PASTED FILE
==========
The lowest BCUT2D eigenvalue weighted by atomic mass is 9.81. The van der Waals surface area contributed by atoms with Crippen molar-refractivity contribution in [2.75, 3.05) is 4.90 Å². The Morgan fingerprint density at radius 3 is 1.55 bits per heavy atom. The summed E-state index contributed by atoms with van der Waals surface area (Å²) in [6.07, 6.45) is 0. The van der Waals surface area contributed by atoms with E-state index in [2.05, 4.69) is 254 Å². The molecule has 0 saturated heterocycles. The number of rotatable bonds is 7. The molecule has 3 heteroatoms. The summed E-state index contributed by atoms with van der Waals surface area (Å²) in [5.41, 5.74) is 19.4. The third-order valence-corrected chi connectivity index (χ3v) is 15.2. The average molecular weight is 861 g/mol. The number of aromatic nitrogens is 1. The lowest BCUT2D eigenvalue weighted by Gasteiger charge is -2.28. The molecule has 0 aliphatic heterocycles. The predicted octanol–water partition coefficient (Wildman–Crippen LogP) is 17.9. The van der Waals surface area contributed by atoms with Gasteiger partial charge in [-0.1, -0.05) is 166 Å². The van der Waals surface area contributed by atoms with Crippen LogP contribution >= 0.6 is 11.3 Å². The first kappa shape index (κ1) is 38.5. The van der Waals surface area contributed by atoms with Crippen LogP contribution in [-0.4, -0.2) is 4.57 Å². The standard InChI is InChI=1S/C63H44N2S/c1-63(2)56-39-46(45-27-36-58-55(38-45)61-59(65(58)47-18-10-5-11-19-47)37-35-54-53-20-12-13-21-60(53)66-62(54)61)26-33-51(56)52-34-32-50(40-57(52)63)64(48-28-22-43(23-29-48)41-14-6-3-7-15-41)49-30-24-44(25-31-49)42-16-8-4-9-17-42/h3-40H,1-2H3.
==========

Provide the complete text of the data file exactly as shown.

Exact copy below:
The lowest BCUT2D eigenvalue weighted by atomic mass is 9.81. The van der Waals surface area contributed by atoms with Crippen molar-refractivity contribution in [2.75, 3.05) is 4.90 Å². The Morgan fingerprint density at radius 3 is 1.55 bits per heavy atom. The summed E-state index contributed by atoms with van der Waals surface area (Å²) in [6.07, 6.45) is 0. The van der Waals surface area contributed by atoms with E-state index in [2.05, 4.69) is 254 Å². The molecule has 0 saturated heterocycles. The number of rotatable bonds is 7. The molecule has 3 heteroatoms. The summed E-state index contributed by atoms with van der Waals surface area (Å²) in [5.41, 5.74) is 19.4. The third-order valence-corrected chi connectivity index (χ3v) is 15.2. The average molecular weight is 861 g/mol. The number of aromatic nitrogens is 1. The lowest BCUT2D eigenvalue weighted by Gasteiger charge is -2.28. The molecule has 0 aliphatic heterocycles. The predicted octanol–water partition coefficient (Wildman–Crippen LogP) is 17.9. The van der Waals surface area contributed by atoms with Gasteiger partial charge in [-0.1, -0.05) is 166 Å². The van der Waals surface area contributed by atoms with Crippen LogP contribution >= 0.6 is 11.3 Å². The first kappa shape index (κ1) is 38.5. The van der Waals surface area contributed by atoms with Crippen LogP contribution in [-0.4, -0.2) is 4.57 Å². The standard InChI is InChI=1S/C63H44N2S/c1-63(2)56-39-46(45-27-36-58-55(38-45)61-59(65(58)47-18-10-5-11-19-47)37-35-54-53-20-12-13-21-60(53)66-62(54)61)26-33-51(56)52-34-32-50(40-57(52)63)64(48-28-22-43(23-29-48)41-14-6-3-7-15-41)49-30-24-44(25-31-49)42-16-8-4-9-17-42/h3-40H,1-2H3.